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Attorney general says previous government should turn over all cabinet documents

Politics takes centre stage as B.C. money laundering inquiry begins
WATCH: Politics takes centre stage as B.C. money laundering inquiry begins

As the much anticipated public inquiry into money laundering in B.C. kicks off, Attorney General David Eby says the BC Liberals shouldn’t pick and choose what documents Commissioner Austin Cullen has access to.

In a press conference Monday morning, Eby expressed his concern over former finance minister and current MLA Mike de Jong’s role in passing on the cabinet documents to the inquiry.

De Jong has been designated as the official point person for the previous government on how to deal with confidential information.

READ MORE: B.C. money laundering inquiry to begin amid hopes for answers, accountability

The public service contacted de Jong to ask whether they could send the information directly to the inquiry and the Liberal MLA would not sign off on that request, Eby said.

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“My expectation, and I think the expectation of all British Columbians, is that the BC Liberals would instruct the public service to disclose, without qualification, without censorship, the entire package of relevant information on money laundering,” Eby said.

“He has written a letter to government asking that he be the one, instead of the public service, to determine which cabinet documents the inquiry requires “to discharge its responsibilities.”

READ MORE: WATCH LIVE: Second round of B.C. money laundering inquiry resumes

The money laundering public inquiry is expected to be politically charged. The decisions being made by Commissioner Cullen are independent from government, but the final report is expected to be delivered just five months before the next scheduled provincial election.

Eby has been persistent in his request for the BC Liberals to provide access to confidential cabinet documents. In January, Liberal Leader Andrew Wilkinson told CKNW host Lynda Steele that his party would cooperate.

“We have sent the request into the department of the Attorney General,” Wilkinson said in January. “We expect that to be ready for the Cullen Inquiry when it starts in February.”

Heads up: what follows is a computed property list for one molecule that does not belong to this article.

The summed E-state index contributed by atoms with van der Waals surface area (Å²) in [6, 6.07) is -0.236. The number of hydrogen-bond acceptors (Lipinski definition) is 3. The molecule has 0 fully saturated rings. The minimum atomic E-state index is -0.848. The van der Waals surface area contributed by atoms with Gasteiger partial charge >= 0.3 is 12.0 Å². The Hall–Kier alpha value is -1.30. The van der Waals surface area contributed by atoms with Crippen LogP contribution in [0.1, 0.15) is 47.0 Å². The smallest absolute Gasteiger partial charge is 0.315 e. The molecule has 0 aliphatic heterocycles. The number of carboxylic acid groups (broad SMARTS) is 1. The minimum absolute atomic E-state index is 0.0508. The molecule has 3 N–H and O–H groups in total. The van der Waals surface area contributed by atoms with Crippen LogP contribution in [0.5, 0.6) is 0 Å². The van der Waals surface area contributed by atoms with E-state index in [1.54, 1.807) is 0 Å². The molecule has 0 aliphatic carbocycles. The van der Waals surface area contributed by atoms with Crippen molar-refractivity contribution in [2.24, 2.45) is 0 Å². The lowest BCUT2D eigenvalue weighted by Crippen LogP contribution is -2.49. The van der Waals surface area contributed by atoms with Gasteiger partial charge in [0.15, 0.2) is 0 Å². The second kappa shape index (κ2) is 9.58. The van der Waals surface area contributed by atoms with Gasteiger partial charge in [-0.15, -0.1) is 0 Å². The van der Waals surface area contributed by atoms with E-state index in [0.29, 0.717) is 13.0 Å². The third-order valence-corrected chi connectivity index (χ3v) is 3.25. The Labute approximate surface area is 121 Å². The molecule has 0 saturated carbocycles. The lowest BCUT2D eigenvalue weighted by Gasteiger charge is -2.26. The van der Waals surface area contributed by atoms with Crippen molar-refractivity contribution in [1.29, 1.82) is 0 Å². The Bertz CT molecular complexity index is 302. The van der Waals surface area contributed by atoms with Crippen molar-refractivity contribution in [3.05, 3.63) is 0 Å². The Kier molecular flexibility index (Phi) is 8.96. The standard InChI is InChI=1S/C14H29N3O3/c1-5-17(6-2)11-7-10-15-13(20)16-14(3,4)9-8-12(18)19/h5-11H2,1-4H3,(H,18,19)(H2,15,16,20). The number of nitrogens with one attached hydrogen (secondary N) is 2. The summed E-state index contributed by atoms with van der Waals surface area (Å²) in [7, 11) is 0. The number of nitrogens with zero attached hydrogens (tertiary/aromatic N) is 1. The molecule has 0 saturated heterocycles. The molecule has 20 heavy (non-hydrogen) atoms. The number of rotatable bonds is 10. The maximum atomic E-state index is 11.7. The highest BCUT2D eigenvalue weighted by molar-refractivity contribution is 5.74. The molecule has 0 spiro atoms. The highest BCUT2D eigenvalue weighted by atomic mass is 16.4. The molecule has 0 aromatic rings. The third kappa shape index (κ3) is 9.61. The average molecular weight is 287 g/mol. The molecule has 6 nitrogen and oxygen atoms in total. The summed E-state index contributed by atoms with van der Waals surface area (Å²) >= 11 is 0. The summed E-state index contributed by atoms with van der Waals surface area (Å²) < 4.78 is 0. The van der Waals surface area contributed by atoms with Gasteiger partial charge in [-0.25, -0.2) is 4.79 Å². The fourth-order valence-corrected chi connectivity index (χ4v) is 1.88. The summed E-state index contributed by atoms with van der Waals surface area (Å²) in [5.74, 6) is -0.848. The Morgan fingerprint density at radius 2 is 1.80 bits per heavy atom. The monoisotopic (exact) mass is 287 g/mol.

Cullen has the power to subpoena any documents he believes are necessary for the commission. But voluntary disclosure would save money and express a sense of urgency.

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The inquiry is expected to investigate widespread money laundering in the housing market, luxury car market and casinos.

Shocking new allegations about gambling in B.C.
Shocking new allegations about gambling in B.C.

Eby says de Jong is in “conflict of interest” considering he served as attorney general, solicitor general and later finance minister while money laundering was allegedly taking place.

“MLA de Jong is perhaps the last person on earth that should be taking on this task,” Eby said.

“It is highly likely that Mike de Jong had detailed, personal information of the money laundering scandal our province was facing. And when he was minister of gaming and finance minister he either kept all of this secret or was so bad at his job that he had no idea any of this was happening.”

The inquiry is hearing opening statements this week from those who have been provided standing. No politicians or former politicians will be part of this process.

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B.C. money laundering inquiry begins on Monday
B.C. money laundering inquiry begins on Monday

But the expectation is politicians will eventually be named to testify as witnesses.

Eby said the decisions on who will appear at the inquiry will be made independently, but he has made a list of people he hopes will appear, including de Jong.

“I have my own list of people I believe should and could be testifying,” Eby said.

“Christy Clark, Mike de Jong, Rich Coleman, I think they should be glad I am not the commissioner.”